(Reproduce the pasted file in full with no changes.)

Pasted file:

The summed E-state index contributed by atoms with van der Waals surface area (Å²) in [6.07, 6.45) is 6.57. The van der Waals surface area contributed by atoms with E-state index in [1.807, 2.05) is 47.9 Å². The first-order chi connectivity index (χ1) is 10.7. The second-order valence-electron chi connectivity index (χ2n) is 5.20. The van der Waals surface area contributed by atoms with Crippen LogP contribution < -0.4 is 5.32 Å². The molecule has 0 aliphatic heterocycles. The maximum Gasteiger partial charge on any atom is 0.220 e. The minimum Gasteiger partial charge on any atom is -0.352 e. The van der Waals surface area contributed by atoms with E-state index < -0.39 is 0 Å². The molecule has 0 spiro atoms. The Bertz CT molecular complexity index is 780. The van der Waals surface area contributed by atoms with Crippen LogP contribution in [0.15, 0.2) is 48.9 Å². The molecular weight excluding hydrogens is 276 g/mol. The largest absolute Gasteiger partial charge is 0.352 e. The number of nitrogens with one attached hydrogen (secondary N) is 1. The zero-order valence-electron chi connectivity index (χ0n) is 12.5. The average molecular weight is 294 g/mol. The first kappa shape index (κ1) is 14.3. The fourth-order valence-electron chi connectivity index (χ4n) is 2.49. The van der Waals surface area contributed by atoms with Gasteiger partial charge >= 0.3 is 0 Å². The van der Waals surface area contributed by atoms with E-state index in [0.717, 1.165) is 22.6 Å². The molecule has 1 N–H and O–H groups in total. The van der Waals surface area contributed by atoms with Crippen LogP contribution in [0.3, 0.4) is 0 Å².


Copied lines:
The summed E-state index contributed by atoms with van der Waals surface area (Å²) in [6.07, 6.45) is 6.57. The van der Waals surface area contributed by atoms with E-state index in [1.807, 2.05) is 47.9 Å². The first-order chi connectivity index (χ1) is 10.7. The second-order valence-electron chi connectivity index (χ2n) is 5.20. The van der Waals surface area contributed by atoms with Crippen LogP contribution < -0.4 is 5.32 Å². The molecule has 0 aliphatic heterocycles. The maximum Gasteiger partial charge on any atom is 0.220 e. The minimum Gasteiger partial charge on any atom is -0.352 e. The van der Waals surface area contributed by atoms with E-state index < -0.39 is 0 Å². The molecule has 0 spiro atoms. The Bertz CT molecular complexity index is 780. The van der Waals surface area contributed by atoms with Crippen LogP contribution in [0.15, 0.2) is 48.9 Å². The molecular weight excluding hydrogens is 276 g/mol. The largest absolute Gasteiger partial charge is 0.352 e. The number of nitrogens with one attached hydrogen (secondary N) is 1. The zero-order valence-electron chi connectivity index (χ0n) is 12.5. The average molecular weight is 294 g/mol. The first kappa shape index (κ1) is 14.3. The fourth-order valence-electron chi connectivity index (χ4n) is 2.49. The van der Waals surface area contributed by atoms with Gasteiger partial charge >= 0.3 is 0 Å². The van der Waals surface area contributed by atoms with E-state index in [0.717, 1.165) is 22.6 Å². The molecule has 1 N–H and O–H groups in total. The van der Waals surface area contributed by atoms with Crippen LogP contribution in [0.3, 0.4) is 0 Å².